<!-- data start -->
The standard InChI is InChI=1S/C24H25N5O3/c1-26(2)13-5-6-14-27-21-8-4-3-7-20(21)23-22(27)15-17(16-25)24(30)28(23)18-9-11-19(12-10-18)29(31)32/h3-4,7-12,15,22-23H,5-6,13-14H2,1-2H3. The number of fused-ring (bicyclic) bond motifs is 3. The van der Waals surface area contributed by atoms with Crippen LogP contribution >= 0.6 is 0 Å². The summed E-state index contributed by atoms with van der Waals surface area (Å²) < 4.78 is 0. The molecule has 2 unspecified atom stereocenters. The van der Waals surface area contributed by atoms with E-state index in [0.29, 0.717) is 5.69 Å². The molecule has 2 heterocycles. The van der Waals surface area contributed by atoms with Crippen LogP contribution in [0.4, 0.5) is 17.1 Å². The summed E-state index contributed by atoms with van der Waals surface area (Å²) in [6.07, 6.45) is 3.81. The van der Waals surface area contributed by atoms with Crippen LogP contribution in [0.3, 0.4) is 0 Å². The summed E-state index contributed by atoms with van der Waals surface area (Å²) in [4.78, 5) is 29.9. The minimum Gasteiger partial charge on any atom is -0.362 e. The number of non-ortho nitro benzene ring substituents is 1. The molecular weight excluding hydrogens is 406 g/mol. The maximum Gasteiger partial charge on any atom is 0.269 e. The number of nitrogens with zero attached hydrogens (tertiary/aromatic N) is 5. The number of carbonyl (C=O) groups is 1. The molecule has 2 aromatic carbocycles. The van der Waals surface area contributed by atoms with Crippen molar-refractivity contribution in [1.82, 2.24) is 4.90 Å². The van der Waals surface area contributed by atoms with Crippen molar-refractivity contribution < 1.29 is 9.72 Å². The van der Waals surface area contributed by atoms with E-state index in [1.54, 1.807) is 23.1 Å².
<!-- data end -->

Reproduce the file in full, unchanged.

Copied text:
The standard InChI is InChI=1S/C24H25N5O3/c1-26(2)13-5-6-14-27-21-8-4-3-7-20(21)23-22(27)15-17(16-25)24(30)28(23)18-9-11-19(12-10-18)29(31)32/h3-4,7-12,15,22-23H,5-6,13-14H2,1-2H3. The number of fused-ring (bicyclic) bond motifs is 3. The van der Waals surface area contributed by atoms with Crippen LogP contribution >= 0.6 is 0 Å². The summed E-state index contributed by atoms with van der Waals surface area (Å²) < 4.78 is 0. The molecule has 2 unspecified atom stereocenters. The van der Waals surface area contributed by atoms with E-state index in [0.29, 0.717) is 5.69 Å². The molecule has 2 heterocycles. The van der Waals surface area contributed by atoms with Crippen LogP contribution in [0.4, 0.5) is 17.1 Å². The summed E-state index contributed by atoms with van der Waals surface area (Å²) in [6.07, 6.45) is 3.81. The van der Waals surface area contributed by atoms with Crippen LogP contribution in [0.3, 0.4) is 0 Å². The summed E-state index contributed by atoms with van der Waals surface area (Å²) in [4.78, 5) is 29.9. The minimum Gasteiger partial charge on any atom is -0.362 e. The number of non-ortho nitro benzene ring substituents is 1. The molecular weight excluding hydrogens is 406 g/mol. The maximum Gasteiger partial charge on any atom is 0.269 e. The number of nitrogens with zero attached hydrogens (tertiary/aromatic N) is 5. The number of carbonyl (C=O) groups is 1. The molecule has 2 aromatic carbocycles. The van der Waals surface area contributed by atoms with Crippen molar-refractivity contribution in [1.82, 2.24) is 4.90 Å². The van der Waals surface area contributed by atoms with Crippen molar-refractivity contribution < 1.29 is 9.72 Å². The van der Waals surface area contributed by atoms with E-state index in [1.54, 1.807) is 23.1 Å².